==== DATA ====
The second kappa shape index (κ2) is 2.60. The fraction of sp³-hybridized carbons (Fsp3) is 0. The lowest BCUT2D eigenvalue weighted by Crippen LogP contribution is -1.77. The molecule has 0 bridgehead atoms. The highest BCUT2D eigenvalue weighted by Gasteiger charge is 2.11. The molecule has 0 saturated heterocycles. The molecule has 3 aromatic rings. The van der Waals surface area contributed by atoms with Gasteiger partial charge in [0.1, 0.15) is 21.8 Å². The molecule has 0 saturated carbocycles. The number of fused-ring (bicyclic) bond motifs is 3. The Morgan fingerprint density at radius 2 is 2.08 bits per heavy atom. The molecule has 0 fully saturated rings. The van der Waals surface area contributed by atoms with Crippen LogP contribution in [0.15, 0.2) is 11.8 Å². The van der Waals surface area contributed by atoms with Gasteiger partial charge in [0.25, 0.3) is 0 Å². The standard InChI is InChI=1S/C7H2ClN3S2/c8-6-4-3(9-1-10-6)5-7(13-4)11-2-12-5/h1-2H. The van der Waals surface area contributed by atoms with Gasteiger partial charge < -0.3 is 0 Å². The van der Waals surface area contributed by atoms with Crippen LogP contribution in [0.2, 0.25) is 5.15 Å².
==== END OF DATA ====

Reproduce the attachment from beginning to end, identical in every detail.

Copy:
The second kappa shape index (κ2) is 2.60. The fraction of sp³-hybridized carbons (Fsp3) is 0. The lowest BCUT2D eigenvalue weighted by Crippen LogP contribution is -1.77. The molecule has 0 bridgehead atoms. The highest BCUT2D eigenvalue weighted by Gasteiger charge is 2.11. The molecule has 0 saturated heterocycles. The molecule has 3 aromatic rings. The van der Waals surface area contributed by atoms with Gasteiger partial charge in [0.1, 0.15) is 21.8 Å². The molecule has 0 saturated carbocycles. The number of fused-ring (bicyclic) bond motifs is 3. The Morgan fingerprint density at radius 2 is 2.08 bits per heavy atom. The molecule has 0 fully saturated rings. The van der Waals surface area contributed by atoms with Crippen LogP contribution in [0.15, 0.2) is 11.8 Å². The van der Waals surface area contributed by atoms with Gasteiger partial charge in [0.25, 0.3) is 0 Å². The standard InChI is InChI=1S/C7H2ClN3S2/c8-6-4-3(9-1-10-6)5-7(13-4)11-2-12-5/h1-2H. The van der Waals surface area contributed by atoms with Gasteiger partial charge < -0.3 is 0 Å². The van der Waals surface area contributed by atoms with Crippen LogP contribution in [0.2, 0.25) is 5.15 Å².